How Our Pampered Home Became Top 40 Ranked Amazon Seller from the Ground Up – with Tom Sanders
October 22, 2015 93 min read
Without passion in your products or having a great vendor relationship you cap your e-commerce business’s growth. For Tom Sanders, his passion for selling and his beginnings with his family’s vacuum shop, grew his business into a top 100 overall seller on Amazon.
In the sixth episode of Skubana’s E-Commerce Mastery Series where we invite experts of their respected fields to share their best practices for success, our host, Dr. Jeremy Weisz of InspiredInsider.com interviews Tom Sanders, founder of OurPamperedHome.com.
In this episode you’ll learn how Tom Sanders's passion for competitive selling gave him the edge of owning his product’s brand and excelling it through the ranks of Amazon.
During his rise to a top 100 seller on Amazon Tom Sanders learned:
- How careful product selection and a growing relationship with his vendors allowed him to save money and test his markets
- How using mistakes as learning experiences for his employees can not only influence his their growth, but inspire them to stick with the Our Pampered Home family
- How ads and being on multiple sales channels boosted his business more-so than SEO content
- And the importance of utilizing Google Ads and PLA’s in giving your business the edge it needs for your brand’s growth
- How the costs and contractual agreements of Software can affect decision making.
Raw Transcript: Tom Sanders of OurPamperedHome.com
"We won't even go for terms on vendors when they're what we would consider smaller. There are some that we will but you really, you have to be diligent about paying them to keep that relationship because as your business grows you don't want them to say well your line of credit with us is $5000, $10,000 whatever it may be, and your orders now are $25,000. And them not scale your line of credit because you're slow paying your invoices… You have to be able to rely on them as they rely on you. They get your product, you get them money. You do that, everything goes perfect." (00:11:17)
"Not knowing how to buy and what to buy. You can't buy just what you think is going to sell. You have to have some hard data. And if you're buying something just to try it out, don't go taking pallet loads of them because if it fails, if it doesn't work, if there's no margin in it, whatever the reason may be, you don't want to be stuck with something. We'll see vendors, not vendors but other sellers going out and buying stuff that we look at and just say there's no rhyme or reason to what this person is doing. And why are they buying some of these items that by all means, probably are not great sellers?" (00:12:23)
"You've got to get your products advertising out in front of people because SEO is a long winded, very time consuming process, which we still struggle with, to get a lot of natural search traffic. But oddly enough and we can see through Google Analytics and so forth how many people search for our brand and come straight from Amazon and come straight from eBay and come straight from Newegg to our site and purchase something there. That some people maybe don't have Prime or maybe they don't want to shop on eBay but that's where Google took them to. They see that we sell it, they come to our site, they buy it. But as far as getting people to your website, you cannot beat Google. Does anybody use a different search engine today? Their stuff, Google, Google Shopping, their PLAs, I feel like their text ads are having some headwinds but you can really advertise through their Google Shopping. And once you start using it, it’s cool. People see a picture, they can compare prices from 8, 10, 12, 50 different websites, depending on what the product is, and pick which one suits their needs, whether it's by who has a lot of reviews, who has the best price, who doesn't offer tax in their area." (01:19:21)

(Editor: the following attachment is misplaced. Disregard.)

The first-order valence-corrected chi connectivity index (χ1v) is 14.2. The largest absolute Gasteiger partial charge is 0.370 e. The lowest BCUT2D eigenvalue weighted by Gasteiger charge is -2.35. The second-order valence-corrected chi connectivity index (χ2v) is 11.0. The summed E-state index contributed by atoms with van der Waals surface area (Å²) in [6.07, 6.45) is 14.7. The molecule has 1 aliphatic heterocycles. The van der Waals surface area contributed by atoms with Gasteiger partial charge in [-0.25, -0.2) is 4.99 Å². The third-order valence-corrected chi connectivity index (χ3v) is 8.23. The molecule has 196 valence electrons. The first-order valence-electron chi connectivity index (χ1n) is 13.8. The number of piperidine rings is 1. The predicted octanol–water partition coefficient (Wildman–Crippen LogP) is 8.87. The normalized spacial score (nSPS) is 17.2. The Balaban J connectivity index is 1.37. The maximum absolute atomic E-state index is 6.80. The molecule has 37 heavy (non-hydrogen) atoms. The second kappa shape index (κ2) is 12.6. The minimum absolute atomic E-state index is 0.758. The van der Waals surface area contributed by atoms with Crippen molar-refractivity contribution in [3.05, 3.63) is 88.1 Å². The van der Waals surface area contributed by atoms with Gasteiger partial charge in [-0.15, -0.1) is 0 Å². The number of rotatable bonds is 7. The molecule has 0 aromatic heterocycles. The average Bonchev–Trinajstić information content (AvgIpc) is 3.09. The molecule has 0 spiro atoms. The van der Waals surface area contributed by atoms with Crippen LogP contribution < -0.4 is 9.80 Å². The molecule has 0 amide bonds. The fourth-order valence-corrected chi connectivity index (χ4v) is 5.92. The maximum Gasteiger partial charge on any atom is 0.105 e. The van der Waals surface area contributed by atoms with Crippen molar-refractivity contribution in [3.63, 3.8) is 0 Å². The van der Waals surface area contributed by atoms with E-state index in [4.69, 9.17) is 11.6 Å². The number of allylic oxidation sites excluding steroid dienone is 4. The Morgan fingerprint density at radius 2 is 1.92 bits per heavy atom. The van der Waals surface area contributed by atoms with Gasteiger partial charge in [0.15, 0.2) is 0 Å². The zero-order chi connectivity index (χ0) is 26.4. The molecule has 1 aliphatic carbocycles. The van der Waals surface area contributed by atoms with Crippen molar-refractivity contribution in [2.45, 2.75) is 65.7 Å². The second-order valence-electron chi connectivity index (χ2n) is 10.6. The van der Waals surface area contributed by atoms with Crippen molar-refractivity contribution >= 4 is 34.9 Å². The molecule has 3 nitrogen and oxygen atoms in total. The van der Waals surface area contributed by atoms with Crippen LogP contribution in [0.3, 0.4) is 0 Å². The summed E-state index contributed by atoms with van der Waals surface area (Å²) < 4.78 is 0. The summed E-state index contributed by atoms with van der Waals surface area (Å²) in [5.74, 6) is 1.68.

"You want to deal with the problem and use it as a learning experience. If you ship something, if you ship something to Amazon FBA and you ship 20 of them and you label them wrong, you stick them wrong and you get a customer that says, "I got the wrong thing," say, "What did you get? Is it something that really could be...is it a picking error? What does the sticker say on it?" If not, don't wait for that next customer to tell you, "Hey, I got something wrong as well," and you sell through them and get them all as a return. Pull them back. It's not that much money. It's a whole lot better to bring them back, assess it, get them back to Amazon once you know they're right than just gambling on the next 20 customers getting something wrong. And if it is wrong, pull everybody aside. Literally, I'll go out in the warehouse sometimes and just yell, 'Hey everybody, get over here. We're going to learn from this in 60 seconds or less.'" (01:38:42)
"You first have to have an idea of what you want to sell and sell something that you like. Be passionate about it. Know that you're not going to get bored of it two weeks from now and just get lazy and sloppy. The second is organization. That as an e-commerce retailer, and we suffer from it sometimes as well with the volume that we do, is staying super organized. Knowing what you have, where you have it. That organization will make your life so much easier in the long run." (01:46:27)
Written By Chad Rubin